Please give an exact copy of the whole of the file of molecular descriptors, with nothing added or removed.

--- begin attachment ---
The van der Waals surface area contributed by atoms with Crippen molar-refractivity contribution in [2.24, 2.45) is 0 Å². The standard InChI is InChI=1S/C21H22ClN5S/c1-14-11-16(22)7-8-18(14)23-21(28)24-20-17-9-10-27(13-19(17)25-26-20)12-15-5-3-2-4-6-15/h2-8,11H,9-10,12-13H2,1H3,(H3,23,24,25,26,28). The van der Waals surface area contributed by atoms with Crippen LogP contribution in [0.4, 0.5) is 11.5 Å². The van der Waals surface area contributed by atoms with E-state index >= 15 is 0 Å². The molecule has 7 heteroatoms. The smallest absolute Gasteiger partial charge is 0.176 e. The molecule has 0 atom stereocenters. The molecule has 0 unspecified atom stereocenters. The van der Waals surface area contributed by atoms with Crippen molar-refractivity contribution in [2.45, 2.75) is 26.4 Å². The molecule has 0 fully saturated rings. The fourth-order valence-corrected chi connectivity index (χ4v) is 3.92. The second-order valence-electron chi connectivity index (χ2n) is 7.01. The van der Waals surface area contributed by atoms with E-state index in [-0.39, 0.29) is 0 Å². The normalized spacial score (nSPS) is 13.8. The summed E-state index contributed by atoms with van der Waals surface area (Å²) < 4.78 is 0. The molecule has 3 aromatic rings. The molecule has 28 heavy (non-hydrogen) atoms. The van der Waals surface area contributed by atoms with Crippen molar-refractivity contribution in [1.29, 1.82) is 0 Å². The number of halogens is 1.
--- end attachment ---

The van der Waals surface area contributed by atoms with Crippen molar-refractivity contribution in [2.24, 2.45) is 0 Å². The standard InChI is InChI=1S/C21H22ClN5S/c1-14-11-16(22)7-8-18(14)23-21(28)24-20-17-9-10-27(13-19(17)25-26-20)12-15-5-3-2-4-6-15/h2-8,11H,9-10,12-13H2,1H3,(H3,23,24,25,26,28). The van der Waals surface area contributed by atoms with Crippen LogP contribution in [0.4, 0.5) is 11.5 Å². The van der Waals surface area contributed by atoms with E-state index >= 15 is 0 Å². The molecule has 7 heteroatoms. The smallest absolute Gasteiger partial charge is 0.176 e. The molecule has 0 atom stereocenters. The molecule has 0 unspecified atom stereocenters. The van der Waals surface area contributed by atoms with Crippen molar-refractivity contribution in [2.45, 2.75) is 26.4 Å². The molecule has 0 fully saturated rings. The fourth-order valence-corrected chi connectivity index (χ4v) is 3.92. The second-order valence-electron chi connectivity index (χ2n) is 7.01. The van der Waals surface area contributed by atoms with E-state index in [-0.39, 0.29) is 0 Å². The normalized spacial score (nSPS) is 13.8. The summed E-state index contributed by atoms with van der Waals surface area (Å²) < 4.78 is 0. The molecule has 3 aromatic rings. The molecule has 28 heavy (non-hydrogen) atoms. The van der Waals surface area contributed by atoms with Crippen molar-refractivity contribution in [1.29, 1.82) is 0 Å². The number of halogens is 1.